Lions club members work to tarp and repair roofs in the Bahamas in the aftermath of Hurricane Dorian. WILLIAM GONZALEZ/Contributed

On September 1, Hurricane Dorian made landfall in Elbow Cay, Bahamas as a Category 5 storm with sustained winds up to 185 mph. A few hours later, it reached Grand Bahama, where it stalled for a day, creating 24-foot storm surges on the islands. 

After the storm passed, piles of ruined furniture and personal belongings lined the streets for miles. Cars were strewn about and trees toppled. IAN WILSON-NAVARRO/Keys Weekly

According to the National Weather Service, Dorian is the most intense tropical cyclone ever to strike the Bahamas and is regarded as the worst natural disaster in the country’s history. Beyond the force of the winds and water, Dorian was particularly destructive because it hovered near Freeport for over 24 hours. 

Six days later, William Gonzalez, president of the Marathon Lions Club, and other Lions Club team members arrived via ferry at Freeport. They brought with them 45 tons of food, water and supplies at a total cost of around half a million dollars, Gonzalez estimated.

The Lions clubs brought over 100 pallets of food, water and supplies to the Bahamas following Hurricane Dorian. Each pallet had to pass through customs and border patrol. IAN WILSON-NAVARRO/Keys Weekly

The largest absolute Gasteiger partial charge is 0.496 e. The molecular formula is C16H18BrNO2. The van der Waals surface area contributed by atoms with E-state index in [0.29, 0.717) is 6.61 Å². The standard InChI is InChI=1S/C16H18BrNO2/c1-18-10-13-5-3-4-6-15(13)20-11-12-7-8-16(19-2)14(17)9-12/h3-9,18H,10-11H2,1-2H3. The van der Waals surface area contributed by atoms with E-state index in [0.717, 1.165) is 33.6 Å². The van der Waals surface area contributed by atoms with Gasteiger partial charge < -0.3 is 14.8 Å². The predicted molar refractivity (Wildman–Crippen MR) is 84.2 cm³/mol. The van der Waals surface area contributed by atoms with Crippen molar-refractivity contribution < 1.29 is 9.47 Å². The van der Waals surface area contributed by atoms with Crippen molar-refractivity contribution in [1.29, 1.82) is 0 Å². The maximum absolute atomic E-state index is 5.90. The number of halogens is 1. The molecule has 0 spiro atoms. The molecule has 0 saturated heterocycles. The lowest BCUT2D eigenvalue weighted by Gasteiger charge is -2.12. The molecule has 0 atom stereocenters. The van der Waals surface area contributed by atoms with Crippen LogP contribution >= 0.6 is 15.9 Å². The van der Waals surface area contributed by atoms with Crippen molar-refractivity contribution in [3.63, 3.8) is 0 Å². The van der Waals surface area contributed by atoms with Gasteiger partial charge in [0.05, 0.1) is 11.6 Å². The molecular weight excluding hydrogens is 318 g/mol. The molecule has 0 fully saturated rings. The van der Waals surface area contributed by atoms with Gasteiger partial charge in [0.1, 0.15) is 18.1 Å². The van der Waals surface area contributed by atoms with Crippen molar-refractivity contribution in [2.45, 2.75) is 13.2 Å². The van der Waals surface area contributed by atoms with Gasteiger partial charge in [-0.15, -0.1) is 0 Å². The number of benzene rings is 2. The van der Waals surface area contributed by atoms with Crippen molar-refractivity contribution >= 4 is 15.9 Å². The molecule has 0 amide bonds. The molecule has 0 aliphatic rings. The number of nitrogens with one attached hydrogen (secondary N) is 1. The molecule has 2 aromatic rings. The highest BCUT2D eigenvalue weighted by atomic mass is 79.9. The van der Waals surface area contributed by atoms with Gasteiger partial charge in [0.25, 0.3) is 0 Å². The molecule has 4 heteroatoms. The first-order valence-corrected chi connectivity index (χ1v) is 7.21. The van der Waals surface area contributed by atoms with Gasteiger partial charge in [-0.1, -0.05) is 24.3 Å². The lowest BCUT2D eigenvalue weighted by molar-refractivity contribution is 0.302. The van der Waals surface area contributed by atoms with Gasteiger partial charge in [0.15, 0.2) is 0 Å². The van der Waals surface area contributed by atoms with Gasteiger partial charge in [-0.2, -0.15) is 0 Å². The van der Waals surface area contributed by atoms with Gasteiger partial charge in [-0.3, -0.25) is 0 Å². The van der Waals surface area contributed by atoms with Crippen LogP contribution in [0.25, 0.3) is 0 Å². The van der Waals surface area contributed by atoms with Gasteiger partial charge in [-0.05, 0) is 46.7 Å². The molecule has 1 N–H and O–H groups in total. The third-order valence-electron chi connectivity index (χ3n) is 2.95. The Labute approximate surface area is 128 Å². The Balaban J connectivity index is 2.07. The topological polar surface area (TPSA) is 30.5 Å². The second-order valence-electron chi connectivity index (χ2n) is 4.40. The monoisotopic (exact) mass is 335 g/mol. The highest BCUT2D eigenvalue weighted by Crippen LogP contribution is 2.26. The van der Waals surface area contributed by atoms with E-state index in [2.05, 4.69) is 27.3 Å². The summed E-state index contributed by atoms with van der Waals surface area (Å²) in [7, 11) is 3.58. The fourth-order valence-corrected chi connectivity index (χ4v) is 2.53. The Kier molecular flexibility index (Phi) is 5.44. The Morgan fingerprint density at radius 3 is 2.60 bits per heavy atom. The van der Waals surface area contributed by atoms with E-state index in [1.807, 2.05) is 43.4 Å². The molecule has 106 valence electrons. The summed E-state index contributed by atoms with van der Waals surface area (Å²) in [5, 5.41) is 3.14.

“This was the most destruction I’ve ever witnessed,” Gonzalez said. “If this category of storm would’ve hit the Keys, there would be no Keys. A storm of that magnitude hitting Marathon, Key West, Key Largo or Islamorada would’ve been total devastation.”

Keys Weekly photographer Ian Wilson-Navarro was also on the ferry. He said, “The surge and water levels with Dorian were far worse than Irma. Their island is so much higher than the Keys and so much wider. I can’t even imagine what a 15-foot and 20-foot surge would have done to the Keys.”

Snapped pine trees inland showed the force of the storm. Weekly phorographer Ian Wilson-Navarro was struck by the sheer force of nature. IAN WILSON-NAVARRO/Keys Weekly

Wilson-Navarro recalled the haunting image of snapped pine trees he saw as he and Gonzalez surveyed the damage with the Bahamian Lions Club president.

“Every pine tree was snapped in half by the force of the winds,” he said. “Just imagine the force it must have taken to snap those trees in half like a toothpick. We looked around for miles, and there wasn’t a single tree remaining in Abaco’s interior.”

The photographer also noticed eerily how some main residential areas “missed complete destruction by a thread,” despite being “within miles of the eye.” He added, “It made me realize there’s nothing we can do to prevent a hurricane. Every year, we’re just rolling the dice. It’s not ‘if,’ it’s ‘when.’”

The Marathon Lions Club joined with clubs from Fort Pierce all the way through the Keys to provide aid and funds to rebuild the Freeport Lions Community Center, which serves the entire community. WILLIAM GONZALEZ/Contributed

Since that first trip, Lions clubs have continued to bring supplies to the Bahamas to help with repairs and wrote a $100,000 grant to help rebuild the Freeport Lions Community Center, which serves as a gathering center in addition to being a critical distribution point for food and medical testing in the community, said Lions Club District 35N Governor Adita Vazquez.